He is not playing defensive end, kicker and punt returner in addition to quarterback.
Yet, to the world outside of the Broncos' Dove Valley training facility, this has become the Denver Mannings.
The former Colts quarterback and future Hall of Fame quarterback is expected to do for the Broncos what he has done previously: Win a Super Bowl. Play like a four-time most valuable player. Set records.
That is all.
Never mind those four neck surgeries, 19 months off, a new offense and new teammates to get acquainted with and the fact he is 36.
He still is Peyton Manning. And his impact on this team is palpable in many ways.
Wide receiver Brandon Stokley, who was Manning's teammate with the Colts for four years and has joined forces with him again here, says Manning's presence gives the Broncos a chance to be great.
Broncos coach John Fox refers to Manning as a player who "raises all boats."
His leadership is rare.
"The great thing is when you have a veteran like that, he knows what it takes," Broncos offensive coordinator Mike McCoy said. "When things don't go the way you want them to go, he's not afraid to speak up. It's great for the young guys to see how it should be done every day. He works harder than (anybody)."
He even has affected the defense.
"With a guy like that moving at the pace he moves, it forces everyone to move at his pace," defensive end Elvis Dumervil said.
This is what the Broncos hoped for in the offseason when they gave Manning a five-year, $96 million contract after he rejected the Chiefs, Dolphins, Jets, Redskins Seahawks, Titans and 49ers for them.
But Manning still is going to need some help. Maybe more than he ever has.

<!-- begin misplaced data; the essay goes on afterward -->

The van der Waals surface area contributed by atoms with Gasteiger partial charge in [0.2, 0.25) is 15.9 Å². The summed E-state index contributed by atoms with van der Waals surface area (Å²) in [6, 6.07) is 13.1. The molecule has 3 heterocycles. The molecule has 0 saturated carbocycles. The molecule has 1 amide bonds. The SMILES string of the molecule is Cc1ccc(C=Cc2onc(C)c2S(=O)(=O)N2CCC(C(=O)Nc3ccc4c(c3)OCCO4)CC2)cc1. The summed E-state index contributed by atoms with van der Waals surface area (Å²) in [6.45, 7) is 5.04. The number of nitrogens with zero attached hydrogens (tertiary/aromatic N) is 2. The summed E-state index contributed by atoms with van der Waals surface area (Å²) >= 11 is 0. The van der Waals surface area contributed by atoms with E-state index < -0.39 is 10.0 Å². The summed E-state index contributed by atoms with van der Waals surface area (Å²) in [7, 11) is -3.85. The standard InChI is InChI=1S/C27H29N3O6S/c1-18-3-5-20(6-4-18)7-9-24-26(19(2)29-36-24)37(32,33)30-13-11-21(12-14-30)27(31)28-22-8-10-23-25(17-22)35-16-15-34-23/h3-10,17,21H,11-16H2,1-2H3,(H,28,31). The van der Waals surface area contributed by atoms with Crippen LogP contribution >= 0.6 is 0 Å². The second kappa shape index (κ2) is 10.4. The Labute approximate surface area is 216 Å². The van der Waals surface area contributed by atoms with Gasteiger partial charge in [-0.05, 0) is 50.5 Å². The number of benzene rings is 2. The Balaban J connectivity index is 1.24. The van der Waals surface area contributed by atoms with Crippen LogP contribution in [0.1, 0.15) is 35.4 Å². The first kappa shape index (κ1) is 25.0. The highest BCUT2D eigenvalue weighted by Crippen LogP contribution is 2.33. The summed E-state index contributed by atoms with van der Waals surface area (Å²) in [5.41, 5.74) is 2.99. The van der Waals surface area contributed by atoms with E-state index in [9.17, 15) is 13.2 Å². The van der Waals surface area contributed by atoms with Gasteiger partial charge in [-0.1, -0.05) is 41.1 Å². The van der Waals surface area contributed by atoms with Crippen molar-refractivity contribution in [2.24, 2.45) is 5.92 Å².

He will need young, promising receivers Demaryius Thomas and Eric Decker to learn what he wants from them and to play consistently.
Manning also will need familiar faces Stokley and Jacob Tamme to help him bridge the gap between offensive systems and provide reliability as well as stability. Both former Colts have stood out in camp.
"It helps certainly to have familiar faces," said Manning, who is expected to make his Broncos debut Thursday night against the Bears at Soldier Field. "It makes me comfortable when I line up in certain formations and see Stokley and Tamme in each slot. Any time you make a big transition, and this is big, any signs of familiarity do make you feel comfortable."
Manning also will need a running game. The Broncos led the league in rushing yards a year ago, but may find manufacturing a ground attack will be more challenging without option master Tim Tebow under center.
Fox's history says he will not downplay the run. But he never has had a quarterback whose ability comes close to Manning's.
"It's still always important to be balanced regardless of how good your quarterback is," Fox said. "(Still,) there is no doubt you can open it up a little if you have more confidence and you can execute better."
Manning also will need help from the defense. The Broncos have a new coordinator with a somewhat different scheme and are likely to have five new starters.
"We've tried to incorporate some of the things they did well here in the past and some of the terminology they understood, then blend it with some of the things I believe you have to do," new defensive coordinator and former Jaguars coach Jack Del Rio said. "We added more multiple fronts and more mixing of coverages, some of the things Coach Fox and I have a common vision about how it should look."
It is all likely to look much better if Manning still is Manning. And the early indications are that he is.
There is a scar, about an inch long, at the base of the front of his neck, just to the left of center. But it wasn't visible when he lofted a beautiful 40-yard touchdown pass to Thomas in practice the other day. Or when he was hitting out routes on the money.
"To me his arm looks the same," Stokley said. "It's no different than what it was six years ago. I can't tell the difference."
You, however, can tell the difference in these Broncos.